Similarly, as shown in the second part of the video, you can make it ‘all elbows’ by tightening up the shoulder blades. If an articulation holds to much of an influence in a movement, try performing the movement with that joint fixed.



  • Articular independence must come before articular interdependence
  • All movement can be broken down into snippets
  • The continued reduction of movement to its articular level can help source pain and pinpoint dysfunction
  • Asking neighboring joints to do the opposite forces them to disassociate
  • Practicing articular independence can help with cramping and pain issues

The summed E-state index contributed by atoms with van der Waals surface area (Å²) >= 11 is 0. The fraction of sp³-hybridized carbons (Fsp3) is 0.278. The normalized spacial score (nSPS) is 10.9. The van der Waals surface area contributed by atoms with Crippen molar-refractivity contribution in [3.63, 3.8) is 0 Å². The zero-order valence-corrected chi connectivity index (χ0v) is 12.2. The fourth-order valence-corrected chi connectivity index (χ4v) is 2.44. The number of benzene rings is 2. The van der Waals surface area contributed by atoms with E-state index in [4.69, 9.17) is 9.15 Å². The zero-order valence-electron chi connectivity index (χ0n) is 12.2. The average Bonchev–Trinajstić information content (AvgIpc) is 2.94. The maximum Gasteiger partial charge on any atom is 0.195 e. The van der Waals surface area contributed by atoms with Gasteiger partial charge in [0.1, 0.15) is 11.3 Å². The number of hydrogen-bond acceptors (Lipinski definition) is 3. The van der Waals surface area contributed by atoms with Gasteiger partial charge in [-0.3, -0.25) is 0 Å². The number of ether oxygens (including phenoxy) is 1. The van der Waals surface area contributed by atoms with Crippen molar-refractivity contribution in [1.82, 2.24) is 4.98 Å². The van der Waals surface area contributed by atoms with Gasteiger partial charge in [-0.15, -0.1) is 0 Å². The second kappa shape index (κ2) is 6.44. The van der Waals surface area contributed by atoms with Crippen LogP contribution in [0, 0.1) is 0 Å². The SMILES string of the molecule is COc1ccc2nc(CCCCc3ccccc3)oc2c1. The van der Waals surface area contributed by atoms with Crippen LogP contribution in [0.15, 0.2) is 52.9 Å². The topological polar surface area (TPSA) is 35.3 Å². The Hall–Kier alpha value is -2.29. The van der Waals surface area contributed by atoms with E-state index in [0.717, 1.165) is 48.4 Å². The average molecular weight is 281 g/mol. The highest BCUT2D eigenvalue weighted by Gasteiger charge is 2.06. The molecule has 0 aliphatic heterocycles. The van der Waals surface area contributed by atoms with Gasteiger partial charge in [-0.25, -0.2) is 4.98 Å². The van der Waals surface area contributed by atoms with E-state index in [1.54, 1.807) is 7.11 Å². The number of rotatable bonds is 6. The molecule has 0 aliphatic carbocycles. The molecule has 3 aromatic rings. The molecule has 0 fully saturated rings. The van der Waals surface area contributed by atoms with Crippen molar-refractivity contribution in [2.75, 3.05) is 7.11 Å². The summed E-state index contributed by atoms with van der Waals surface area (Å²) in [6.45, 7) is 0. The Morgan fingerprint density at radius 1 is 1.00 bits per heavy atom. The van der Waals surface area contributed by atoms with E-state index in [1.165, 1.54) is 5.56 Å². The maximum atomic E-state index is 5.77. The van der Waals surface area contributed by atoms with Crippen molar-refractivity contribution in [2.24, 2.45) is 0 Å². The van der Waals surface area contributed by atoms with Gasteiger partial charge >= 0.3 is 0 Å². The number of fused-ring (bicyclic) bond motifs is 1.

• Investigate the relationship between the pelvis and lumbar spine if you suffer from low back pain
  • Joint disassociation should be practiced under both static and dynamic positions to encourage maximal crossover into real-world movement
  • Stiffening overly-influential joints can help you find articular independence elsewhere